The belief that a high-fiber diet is inversely associated with some diseases has been around since the 1970s, and is supported by the most important scientific societies. In this video, Dr. Michael Greger talks about how a diet high in dietary fiber may prevent strokes. We’ve also provided a summary of Dr. Greger’s main points below.


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Today, it is generally believed that eating a lot of fiber helps prevent obesity, diabetes, and cardiovascular diseases like stroke. Strokes are the second most common cause of death worldwide and the leading cause of disability in many developed countries. So preventing strokes in the first place should be a key public health priority.

Studies found that increasing fiber by just seven grams a day was associated with a significant 7% reduction in stroke risk. And that’s not hard: seven grams of fiber is equal to a small serving of whole grain pasta with tomato sauce or an apple.

How Does Fiber Prevent Stroke?

Fiber helps lower cholesterol and blood sugar levels. Or, a diet high in fiber could mean that we’re eating more fruits and vegetables and less meat and fat, which improves digestion, slims us down, and lowers our blood pressure.

But even as we keep trying to figure out exactly how and why fiber is protective, let’s keep increasing how much fiber we eat, which basically means whole plant foods.

Stroke Prevention Starts Early

Strokes are one of the complications of arterial stiffness. But it doesn’t happen instantly. Someone might have a stroke in their 50s, but their arteries were stiffening for decades leading up to the stroke.

In one long study that tracked people for 24 years, starting at age 13 and ending at age 36, the findings showed that a lower intake of fiber during adolescence was associated with a stiffening of the arteries. Scientists even found diet-related differences in arterial stiffness in children as young as age 13.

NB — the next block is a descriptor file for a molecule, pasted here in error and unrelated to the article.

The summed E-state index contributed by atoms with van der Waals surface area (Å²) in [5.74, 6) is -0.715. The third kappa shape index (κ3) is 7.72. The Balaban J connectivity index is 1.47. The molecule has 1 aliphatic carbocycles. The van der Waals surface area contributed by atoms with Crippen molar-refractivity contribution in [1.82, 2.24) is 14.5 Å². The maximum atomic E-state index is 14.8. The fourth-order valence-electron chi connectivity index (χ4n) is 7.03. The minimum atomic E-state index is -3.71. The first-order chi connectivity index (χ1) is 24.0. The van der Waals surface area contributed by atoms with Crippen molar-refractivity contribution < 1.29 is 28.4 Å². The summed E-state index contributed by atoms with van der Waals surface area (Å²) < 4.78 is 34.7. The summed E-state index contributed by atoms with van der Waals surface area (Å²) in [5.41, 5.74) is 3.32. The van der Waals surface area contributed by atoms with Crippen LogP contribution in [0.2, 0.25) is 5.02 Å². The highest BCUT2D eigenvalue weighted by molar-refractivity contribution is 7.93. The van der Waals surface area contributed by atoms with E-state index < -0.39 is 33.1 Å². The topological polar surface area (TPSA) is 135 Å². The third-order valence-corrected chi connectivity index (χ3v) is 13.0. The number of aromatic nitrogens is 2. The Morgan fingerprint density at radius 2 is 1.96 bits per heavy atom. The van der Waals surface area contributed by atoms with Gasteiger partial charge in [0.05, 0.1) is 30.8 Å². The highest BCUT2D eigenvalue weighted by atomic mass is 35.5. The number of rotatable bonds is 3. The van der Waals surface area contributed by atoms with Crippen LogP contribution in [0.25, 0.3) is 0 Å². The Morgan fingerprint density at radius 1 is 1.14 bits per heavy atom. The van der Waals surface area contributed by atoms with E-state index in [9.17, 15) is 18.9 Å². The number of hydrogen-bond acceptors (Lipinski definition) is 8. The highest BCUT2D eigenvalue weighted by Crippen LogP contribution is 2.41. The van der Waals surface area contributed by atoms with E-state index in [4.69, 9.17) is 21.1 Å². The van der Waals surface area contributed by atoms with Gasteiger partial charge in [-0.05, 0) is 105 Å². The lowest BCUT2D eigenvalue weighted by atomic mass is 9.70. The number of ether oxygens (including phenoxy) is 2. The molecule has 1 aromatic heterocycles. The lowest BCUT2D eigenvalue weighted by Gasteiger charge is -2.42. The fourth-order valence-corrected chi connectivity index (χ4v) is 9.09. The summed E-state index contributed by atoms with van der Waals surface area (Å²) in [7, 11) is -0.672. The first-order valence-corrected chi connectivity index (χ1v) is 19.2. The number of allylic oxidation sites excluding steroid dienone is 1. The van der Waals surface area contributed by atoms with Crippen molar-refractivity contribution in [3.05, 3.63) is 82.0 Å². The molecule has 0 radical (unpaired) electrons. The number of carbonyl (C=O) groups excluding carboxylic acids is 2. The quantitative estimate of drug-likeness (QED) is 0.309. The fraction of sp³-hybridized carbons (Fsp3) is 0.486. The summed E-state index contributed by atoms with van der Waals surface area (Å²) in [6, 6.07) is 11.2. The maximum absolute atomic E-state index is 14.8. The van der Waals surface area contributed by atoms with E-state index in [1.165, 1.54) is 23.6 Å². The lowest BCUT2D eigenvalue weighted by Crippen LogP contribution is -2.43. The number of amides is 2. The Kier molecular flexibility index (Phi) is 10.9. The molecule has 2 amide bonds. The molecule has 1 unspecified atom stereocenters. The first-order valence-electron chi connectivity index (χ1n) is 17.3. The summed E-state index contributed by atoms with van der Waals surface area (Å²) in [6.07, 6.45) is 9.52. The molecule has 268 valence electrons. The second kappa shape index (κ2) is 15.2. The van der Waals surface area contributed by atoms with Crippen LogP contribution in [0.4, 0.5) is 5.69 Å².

This means that we need to promote fiber-rich foods for the young.

To Prevent a Stroke

If you are really focused on stroke prevention, try to get 25 grams a day of soluble fiber, which is found in beans, oats, nuts, and berries, and 47 grams a day of insoluble fiber, found primarily in whole grains.

Dr. Greger’s Sources:
D Burkitt. Are our commonest diseases preventable? Pharos Alpha Omega Alpha Honor Med Soc. 1991 Winter; 54(1):19-21.
A Satija, F B Hu. Cardiovascular benefits of dietary fiber. Curr Atheroscler Rep. 2012 Dec;14(6):505-14.
E Casiglia, V Tikhonoff, S Caffi, G Boschetti, C Grasselli, M Saugo, N Giordano, V Rapisarda, P Spinella, P Palatini. High dietary fiber intake prevents stroke at a population level. Clin Nutr. 2013 Oct;32(5):811-8.
D E Threapleton, D C Greenwood, C E Evan, C L Cleghorn, C Nykjaer, C Woodhead, J E Cade, C P Gale, V J Burley. Dietary fiber intake and risk of first stroke: a systematic review and meta-analysis. Stroke. 2013 May;44(5):1360-8.
R J van de Laar, C D Stehouwer, B C van Bussel, S J te Velde, M H Prins, J W Twisk, I Ferreira. Lower lifetime dietary fiber intake is associated with carotid artery stiffness: the Amsterdam Growth and Health Longitudinal Study. Am J Clin Nutr. 2012 Jul;96(1):14-23.
D E threapleton, D C Greenwood, V J Burley. Response to letter regarding article, “dietary fiber intake and risk of first stroke: a systematic review and meta-analysis”. Stroke. 2013 Sep;44(9):e110.
V Tikhonoff, P Palatini, E Casiglia. Letter by Tikhonoff et al regarding article, “dietary fiber intake and risk of first stroke: a systematic review and meta-analysis”. Stroke. 2013 Sep;44(9):e109.
R Edwards. Graham-Kellogg, early American contributors to health education. J Sch Health. 1981 Nov;51(9):589-91.
H Markel. John Harvey Kellogg and the pursuit of wellness. JAMA. 2011 May 4;305(17):1814-5.

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